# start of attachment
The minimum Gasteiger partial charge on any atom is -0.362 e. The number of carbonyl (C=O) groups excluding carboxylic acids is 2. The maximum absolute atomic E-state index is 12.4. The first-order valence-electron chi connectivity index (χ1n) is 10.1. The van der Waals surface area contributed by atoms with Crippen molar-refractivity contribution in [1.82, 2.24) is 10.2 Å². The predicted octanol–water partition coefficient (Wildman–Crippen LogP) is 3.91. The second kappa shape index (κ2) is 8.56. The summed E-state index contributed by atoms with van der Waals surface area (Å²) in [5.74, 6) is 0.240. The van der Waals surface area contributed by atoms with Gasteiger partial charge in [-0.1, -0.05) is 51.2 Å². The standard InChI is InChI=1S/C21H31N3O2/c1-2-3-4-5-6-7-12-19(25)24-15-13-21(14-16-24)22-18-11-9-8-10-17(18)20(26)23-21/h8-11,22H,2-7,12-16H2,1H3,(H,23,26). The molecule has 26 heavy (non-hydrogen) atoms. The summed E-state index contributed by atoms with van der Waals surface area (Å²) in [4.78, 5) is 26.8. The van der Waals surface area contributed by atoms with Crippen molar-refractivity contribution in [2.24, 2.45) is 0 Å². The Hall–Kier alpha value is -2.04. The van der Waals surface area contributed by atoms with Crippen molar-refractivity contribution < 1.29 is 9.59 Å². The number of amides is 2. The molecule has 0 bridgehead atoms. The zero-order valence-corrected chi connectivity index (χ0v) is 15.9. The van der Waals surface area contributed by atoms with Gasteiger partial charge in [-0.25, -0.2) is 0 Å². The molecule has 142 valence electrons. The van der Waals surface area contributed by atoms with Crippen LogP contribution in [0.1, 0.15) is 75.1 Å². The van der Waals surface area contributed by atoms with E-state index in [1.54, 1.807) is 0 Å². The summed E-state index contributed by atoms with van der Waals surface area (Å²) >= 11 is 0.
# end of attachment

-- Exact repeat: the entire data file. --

The minimum Gasteiger partial charge on any atom is -0.362 e. The number of carbonyl (C=O) groups excluding carboxylic acids is 2. The maximum absolute atomic E-state index is 12.4. The first-order valence-electron chi connectivity index (χ1n) is 10.1. The van der Waals surface area contributed by atoms with Crippen molar-refractivity contribution in [1.82, 2.24) is 10.2 Å². The predicted octanol–water partition coefficient (Wildman–Crippen LogP) is 3.91. The second kappa shape index (κ2) is 8.56. The summed E-state index contributed by atoms with van der Waals surface area (Å²) in [5.74, 6) is 0.240. The van der Waals surface area contributed by atoms with Gasteiger partial charge in [-0.1, -0.05) is 51.2 Å². The standard InChI is InChI=1S/C21H31N3O2/c1-2-3-4-5-6-7-12-19(25)24-15-13-21(14-16-24)22-18-11-9-8-10-17(18)20(26)23-21/h8-11,22H,2-7,12-16H2,1H3,(H,23,26). The molecule has 26 heavy (non-hydrogen) atoms. The summed E-state index contributed by atoms with van der Waals surface area (Å²) in [4.78, 5) is 26.8. The van der Waals surface area contributed by atoms with Crippen molar-refractivity contribution in [2.24, 2.45) is 0 Å². The Hall–Kier alpha value is -2.04. The van der Waals surface area contributed by atoms with Crippen molar-refractivity contribution < 1.29 is 9.59 Å². The number of amides is 2. The molecule has 0 bridgehead atoms. The zero-order valence-corrected chi connectivity index (χ0v) is 15.9. The van der Waals surface area contributed by atoms with Gasteiger partial charge in [-0.25, -0.2) is 0 Å². The molecule has 142 valence electrons. The van der Waals surface area contributed by atoms with Crippen LogP contribution in [0.1, 0.15) is 75.1 Å². The van der Waals surface area contributed by atoms with E-state index in [1.54, 1.807) is 0 Å². The summed E-state index contributed by atoms with van der Waals surface area (Å²) >= 11 is 0.